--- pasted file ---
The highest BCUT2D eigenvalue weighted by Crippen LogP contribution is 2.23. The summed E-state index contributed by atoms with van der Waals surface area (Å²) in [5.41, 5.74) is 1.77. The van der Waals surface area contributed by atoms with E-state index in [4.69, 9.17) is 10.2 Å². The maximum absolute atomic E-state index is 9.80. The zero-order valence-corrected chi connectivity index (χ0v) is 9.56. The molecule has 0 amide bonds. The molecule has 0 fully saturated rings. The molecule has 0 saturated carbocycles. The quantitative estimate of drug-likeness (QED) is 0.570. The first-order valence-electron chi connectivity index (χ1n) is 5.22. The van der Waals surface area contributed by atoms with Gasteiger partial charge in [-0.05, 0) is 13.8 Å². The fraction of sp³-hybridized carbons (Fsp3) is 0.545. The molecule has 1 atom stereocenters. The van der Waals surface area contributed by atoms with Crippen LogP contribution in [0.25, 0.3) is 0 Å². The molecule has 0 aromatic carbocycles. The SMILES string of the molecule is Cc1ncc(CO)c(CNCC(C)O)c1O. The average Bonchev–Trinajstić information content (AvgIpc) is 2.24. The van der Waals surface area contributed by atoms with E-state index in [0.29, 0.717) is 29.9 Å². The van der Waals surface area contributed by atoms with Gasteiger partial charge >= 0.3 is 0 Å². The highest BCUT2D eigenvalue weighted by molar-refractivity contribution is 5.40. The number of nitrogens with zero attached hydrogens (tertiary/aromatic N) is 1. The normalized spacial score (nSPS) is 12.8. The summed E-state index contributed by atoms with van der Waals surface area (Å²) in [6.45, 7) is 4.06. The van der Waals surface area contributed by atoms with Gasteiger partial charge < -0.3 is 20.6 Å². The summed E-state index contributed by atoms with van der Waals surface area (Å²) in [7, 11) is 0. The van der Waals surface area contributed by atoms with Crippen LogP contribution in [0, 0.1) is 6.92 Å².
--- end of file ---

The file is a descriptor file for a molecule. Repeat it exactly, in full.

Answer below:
The highest BCUT2D eigenvalue weighted by Crippen LogP contribution is 2.23. The summed E-state index contributed by atoms with van der Waals surface area (Å²) in [5.41, 5.74) is 1.77. The van der Waals surface area contributed by atoms with E-state index in [4.69, 9.17) is 10.2 Å². The maximum absolute atomic E-state index is 9.80. The zero-order valence-corrected chi connectivity index (χ0v) is 9.56. The molecule has 0 amide bonds. The molecule has 0 fully saturated rings. The molecule has 0 saturated carbocycles. The quantitative estimate of drug-likeness (QED) is 0.570. The first-order valence-electron chi connectivity index (χ1n) is 5.22. The van der Waals surface area contributed by atoms with Gasteiger partial charge in [-0.05, 0) is 13.8 Å². The fraction of sp³-hybridized carbons (Fsp3) is 0.545. The molecule has 1 atom stereocenters. The van der Waals surface area contributed by atoms with Crippen LogP contribution in [0.25, 0.3) is 0 Å². The molecule has 0 aromatic carbocycles. The SMILES string of the molecule is Cc1ncc(CO)c(CNCC(C)O)c1O. The average Bonchev–Trinajstić information content (AvgIpc) is 2.24. The van der Waals surface area contributed by atoms with E-state index in [0.29, 0.717) is 29.9 Å². The van der Waals surface area contributed by atoms with Gasteiger partial charge >= 0.3 is 0 Å². The highest BCUT2D eigenvalue weighted by molar-refractivity contribution is 5.40. The number of nitrogens with zero attached hydrogens (tertiary/aromatic N) is 1. The normalized spacial score (nSPS) is 12.8. The summed E-state index contributed by atoms with van der Waals surface area (Å²) in [6.45, 7) is 4.06. The van der Waals surface area contributed by atoms with Gasteiger partial charge < -0.3 is 20.6 Å². The summed E-state index contributed by atoms with van der Waals surface area (Å²) in [7, 11) is 0. The van der Waals surface area contributed by atoms with Crippen LogP contribution in [0, 0.1) is 6.92 Å².